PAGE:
Last Updated on December 29, 2020
Resident Bill Miller will review The Catalyst: How to Change Anyone’s Mind by Jonah Berger [New York: Simon & Schuster, 2020] on Tuesday, January 19, 2021 at 7 PM on TV 972.
Have you ever tried to change someone’s opinion or behavior and totally failed at the attempt? Then this is the book for you. The author is a professor at the Wharton School at the University of Pennsylvania and has spent many years studying the science of social influence. He has conducted hundreds of experiments on what drives peoples’ decisions and choices, and he has consulted with companies such as Apple, Google, Nike, GE, and some nonprofit organizations.
The Catalyst draws on successful techniques of persuasion used by hostage negotiators and from behavioral science research. It is replete with examples of how these techniques have been successfully used to change peoples’ behaviors.
Berger talks about the power of inertia and how one needs to overcome the resistance to change. He then proceeds to discuss better methods for getting people to change their ways of thinking and relates this to a chemical reaction.
For Berger, Catalysts are change agents who change minds by “removing roadblocks and lowering the barriers that keep people from taking action.” They begin by listening and building trust rather than trying to forcefully persuade someone. He focuses on why the presentation of facts and evidence and trying to convince people is doomed to failure.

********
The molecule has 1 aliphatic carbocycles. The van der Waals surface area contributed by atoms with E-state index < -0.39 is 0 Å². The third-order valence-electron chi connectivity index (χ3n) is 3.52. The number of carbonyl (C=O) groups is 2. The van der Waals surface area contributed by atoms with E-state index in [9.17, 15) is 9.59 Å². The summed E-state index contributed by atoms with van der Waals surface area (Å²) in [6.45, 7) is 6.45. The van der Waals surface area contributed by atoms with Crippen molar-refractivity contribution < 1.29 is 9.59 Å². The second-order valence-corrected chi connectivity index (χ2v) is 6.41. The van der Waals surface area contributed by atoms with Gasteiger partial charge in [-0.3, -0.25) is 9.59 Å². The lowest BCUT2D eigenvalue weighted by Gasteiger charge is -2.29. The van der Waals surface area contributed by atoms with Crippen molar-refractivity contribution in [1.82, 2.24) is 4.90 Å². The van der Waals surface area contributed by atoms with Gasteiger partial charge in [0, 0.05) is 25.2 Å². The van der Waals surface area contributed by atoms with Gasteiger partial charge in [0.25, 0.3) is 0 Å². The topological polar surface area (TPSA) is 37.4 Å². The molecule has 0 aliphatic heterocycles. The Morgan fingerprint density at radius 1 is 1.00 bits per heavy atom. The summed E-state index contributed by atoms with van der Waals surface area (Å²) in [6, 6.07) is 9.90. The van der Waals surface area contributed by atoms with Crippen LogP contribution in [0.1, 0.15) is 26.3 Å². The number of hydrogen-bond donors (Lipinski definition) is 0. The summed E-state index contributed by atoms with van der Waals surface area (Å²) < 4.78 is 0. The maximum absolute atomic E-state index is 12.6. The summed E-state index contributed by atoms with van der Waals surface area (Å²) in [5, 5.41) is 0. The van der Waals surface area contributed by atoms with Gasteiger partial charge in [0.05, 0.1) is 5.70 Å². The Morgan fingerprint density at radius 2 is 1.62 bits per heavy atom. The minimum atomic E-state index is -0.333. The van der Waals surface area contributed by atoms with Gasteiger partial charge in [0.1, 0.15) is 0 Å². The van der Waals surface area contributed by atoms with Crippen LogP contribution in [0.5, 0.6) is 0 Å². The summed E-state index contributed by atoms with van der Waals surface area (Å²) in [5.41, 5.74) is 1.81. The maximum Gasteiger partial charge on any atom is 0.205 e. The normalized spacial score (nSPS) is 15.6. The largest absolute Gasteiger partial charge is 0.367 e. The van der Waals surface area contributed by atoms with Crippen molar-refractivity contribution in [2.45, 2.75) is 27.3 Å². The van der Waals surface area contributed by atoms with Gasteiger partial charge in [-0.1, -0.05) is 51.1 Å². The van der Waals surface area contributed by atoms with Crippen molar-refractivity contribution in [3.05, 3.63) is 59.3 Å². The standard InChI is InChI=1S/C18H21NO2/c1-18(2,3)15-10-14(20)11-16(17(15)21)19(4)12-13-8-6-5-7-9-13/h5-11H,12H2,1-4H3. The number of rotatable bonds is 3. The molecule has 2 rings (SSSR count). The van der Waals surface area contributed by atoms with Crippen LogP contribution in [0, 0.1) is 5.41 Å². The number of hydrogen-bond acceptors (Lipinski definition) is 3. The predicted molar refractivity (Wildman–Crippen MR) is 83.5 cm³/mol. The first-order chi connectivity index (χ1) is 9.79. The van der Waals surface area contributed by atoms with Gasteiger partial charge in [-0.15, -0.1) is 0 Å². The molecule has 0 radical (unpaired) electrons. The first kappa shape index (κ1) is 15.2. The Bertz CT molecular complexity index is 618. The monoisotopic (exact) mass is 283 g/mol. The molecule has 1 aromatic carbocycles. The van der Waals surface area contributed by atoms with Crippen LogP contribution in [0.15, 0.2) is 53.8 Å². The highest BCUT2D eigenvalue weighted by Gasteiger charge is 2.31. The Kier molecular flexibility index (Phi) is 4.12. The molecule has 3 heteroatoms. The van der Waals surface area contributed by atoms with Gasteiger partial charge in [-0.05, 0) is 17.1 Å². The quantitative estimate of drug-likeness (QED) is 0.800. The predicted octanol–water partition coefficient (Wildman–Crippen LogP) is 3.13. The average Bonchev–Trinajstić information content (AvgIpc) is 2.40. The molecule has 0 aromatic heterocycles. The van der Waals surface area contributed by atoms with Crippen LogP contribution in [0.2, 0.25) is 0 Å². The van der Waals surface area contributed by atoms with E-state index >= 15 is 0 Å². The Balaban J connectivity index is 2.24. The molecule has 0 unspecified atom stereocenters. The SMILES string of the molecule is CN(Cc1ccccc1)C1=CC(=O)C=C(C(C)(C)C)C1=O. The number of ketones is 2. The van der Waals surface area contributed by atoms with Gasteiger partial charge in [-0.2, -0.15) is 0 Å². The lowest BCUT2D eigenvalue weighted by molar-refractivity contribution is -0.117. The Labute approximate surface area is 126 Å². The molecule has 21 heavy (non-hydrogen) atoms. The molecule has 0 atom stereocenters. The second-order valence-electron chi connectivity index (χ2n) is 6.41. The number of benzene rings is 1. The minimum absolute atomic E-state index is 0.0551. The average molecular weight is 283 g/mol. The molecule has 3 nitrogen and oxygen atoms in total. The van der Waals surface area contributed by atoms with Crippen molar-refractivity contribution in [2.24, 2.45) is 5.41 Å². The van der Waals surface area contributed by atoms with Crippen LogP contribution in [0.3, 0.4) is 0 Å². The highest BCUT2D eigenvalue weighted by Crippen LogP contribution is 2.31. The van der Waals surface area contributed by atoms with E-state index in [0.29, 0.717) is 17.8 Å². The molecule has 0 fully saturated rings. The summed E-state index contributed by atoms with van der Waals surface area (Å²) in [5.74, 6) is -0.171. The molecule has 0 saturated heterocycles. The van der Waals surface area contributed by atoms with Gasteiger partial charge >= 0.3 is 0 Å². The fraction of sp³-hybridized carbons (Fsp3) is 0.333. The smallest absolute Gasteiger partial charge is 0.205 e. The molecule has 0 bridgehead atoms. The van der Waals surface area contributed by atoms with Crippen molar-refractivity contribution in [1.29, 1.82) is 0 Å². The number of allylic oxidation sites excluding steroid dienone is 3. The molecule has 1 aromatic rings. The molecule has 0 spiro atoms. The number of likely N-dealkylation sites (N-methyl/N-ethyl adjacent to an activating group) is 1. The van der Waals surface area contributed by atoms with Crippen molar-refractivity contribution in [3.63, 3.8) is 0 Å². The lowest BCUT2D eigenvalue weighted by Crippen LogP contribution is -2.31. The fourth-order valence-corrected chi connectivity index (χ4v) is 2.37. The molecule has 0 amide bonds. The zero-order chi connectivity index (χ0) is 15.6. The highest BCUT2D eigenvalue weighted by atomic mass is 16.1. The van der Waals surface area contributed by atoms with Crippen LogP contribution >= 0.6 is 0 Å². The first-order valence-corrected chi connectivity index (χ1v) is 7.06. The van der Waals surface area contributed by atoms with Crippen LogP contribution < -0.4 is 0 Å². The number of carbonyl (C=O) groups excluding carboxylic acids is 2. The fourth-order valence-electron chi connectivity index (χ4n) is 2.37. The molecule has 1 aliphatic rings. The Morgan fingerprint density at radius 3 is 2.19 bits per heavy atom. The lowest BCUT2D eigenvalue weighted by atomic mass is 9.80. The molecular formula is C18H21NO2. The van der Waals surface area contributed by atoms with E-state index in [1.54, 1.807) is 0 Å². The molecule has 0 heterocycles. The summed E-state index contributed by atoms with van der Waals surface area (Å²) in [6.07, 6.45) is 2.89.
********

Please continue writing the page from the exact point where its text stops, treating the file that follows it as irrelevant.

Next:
This book focuses on “discovering the hidden barriers preventing change” and “identifying the root or core issues that are thwarting action and learning how to mitigate them.” It focuses on a set of five key roadblocks that restrict change: Reactance, Endowment, Distance, Uncertainty, and Corroborating Evidence. A chapter is devoted to each of these elements and how to address each one, illustrated with case studies.
Taken together, the acronym is REDUCE. “Catalysts reduce Reactance, ease Endowment,
shrink Distance, alleviate Uncertainty, and find Corroborating Evidence.” Simply stated, the book is about reducing roadblocks to change.
In addition to his work at the University of Pennsylvania, Jonah Berger has authored two international bestsellers: Contagion and Invisible Influences.
Bill Miller and his wife have lived at Charlestown for three years. In addition to serving on committees, he has led Great Decisions classes. Before moving to Charlestown, his work involved forming public/private partnerships for community development. Book reviews are aired when program scheduling permits.
~ Janet Neer and Jane Backstrom, Book Review Coordinators ~